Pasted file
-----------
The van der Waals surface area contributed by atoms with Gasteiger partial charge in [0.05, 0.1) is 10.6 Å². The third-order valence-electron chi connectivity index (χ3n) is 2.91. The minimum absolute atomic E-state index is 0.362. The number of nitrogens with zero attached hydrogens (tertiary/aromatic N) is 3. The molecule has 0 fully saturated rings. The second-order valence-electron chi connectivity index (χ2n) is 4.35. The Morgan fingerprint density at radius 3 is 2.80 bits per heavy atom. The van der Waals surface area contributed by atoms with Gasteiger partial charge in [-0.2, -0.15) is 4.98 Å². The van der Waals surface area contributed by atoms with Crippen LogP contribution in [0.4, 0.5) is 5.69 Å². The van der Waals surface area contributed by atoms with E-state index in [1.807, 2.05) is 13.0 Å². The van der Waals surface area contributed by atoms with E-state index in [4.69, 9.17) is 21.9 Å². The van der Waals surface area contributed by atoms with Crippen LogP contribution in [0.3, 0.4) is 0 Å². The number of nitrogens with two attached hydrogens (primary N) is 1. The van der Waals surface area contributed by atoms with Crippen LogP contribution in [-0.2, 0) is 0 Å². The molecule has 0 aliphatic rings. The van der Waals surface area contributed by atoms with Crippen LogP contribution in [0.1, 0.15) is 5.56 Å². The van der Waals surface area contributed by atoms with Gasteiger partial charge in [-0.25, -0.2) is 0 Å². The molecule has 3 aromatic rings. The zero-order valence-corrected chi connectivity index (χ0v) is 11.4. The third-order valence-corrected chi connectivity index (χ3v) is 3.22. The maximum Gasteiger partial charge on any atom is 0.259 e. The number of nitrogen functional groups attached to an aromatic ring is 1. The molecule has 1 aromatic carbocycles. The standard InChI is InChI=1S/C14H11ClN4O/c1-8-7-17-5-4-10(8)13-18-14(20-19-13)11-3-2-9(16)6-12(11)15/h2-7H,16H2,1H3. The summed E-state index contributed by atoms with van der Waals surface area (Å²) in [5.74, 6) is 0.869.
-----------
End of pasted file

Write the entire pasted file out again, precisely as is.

The van der Waals surface area contributed by atoms with Gasteiger partial charge in [0.05, 0.1) is 10.6 Å². The third-order valence-electron chi connectivity index (χ3n) is 2.91. The minimum absolute atomic E-state index is 0.362. The number of nitrogens with zero attached hydrogens (tertiary/aromatic N) is 3. The molecule has 0 fully saturated rings. The second-order valence-electron chi connectivity index (χ2n) is 4.35. The Morgan fingerprint density at radius 3 is 2.80 bits per heavy atom. The van der Waals surface area contributed by atoms with Gasteiger partial charge in [-0.2, -0.15) is 4.98 Å². The van der Waals surface area contributed by atoms with Crippen LogP contribution in [0.4, 0.5) is 5.69 Å². The van der Waals surface area contributed by atoms with E-state index in [1.807, 2.05) is 13.0 Å². The van der Waals surface area contributed by atoms with E-state index in [4.69, 9.17) is 21.9 Å². The van der Waals surface area contributed by atoms with Crippen LogP contribution in [0.3, 0.4) is 0 Å². The number of nitrogens with two attached hydrogens (primary N) is 1. The van der Waals surface area contributed by atoms with Crippen LogP contribution in [-0.2, 0) is 0 Å². The molecule has 0 aliphatic rings. The van der Waals surface area contributed by atoms with Crippen LogP contribution in [0.1, 0.15) is 5.56 Å². The van der Waals surface area contributed by atoms with Gasteiger partial charge in [-0.25, -0.2) is 0 Å². The molecule has 3 aromatic rings. The zero-order valence-corrected chi connectivity index (χ0v) is 11.4. The third-order valence-corrected chi connectivity index (χ3v) is 3.22. The maximum Gasteiger partial charge on any atom is 0.259 e. The number of nitrogen functional groups attached to an aromatic ring is 1. The molecule has 1 aromatic carbocycles. The standard InChI is InChI=1S/C14H11ClN4O/c1-8-7-17-5-4-10(8)13-18-14(20-19-13)11-3-2-9(16)6-12(11)15/h2-7H,16H2,1H3. The summed E-state index contributed by atoms with van der Waals surface area (Å²) in [5.74, 6) is 0.869.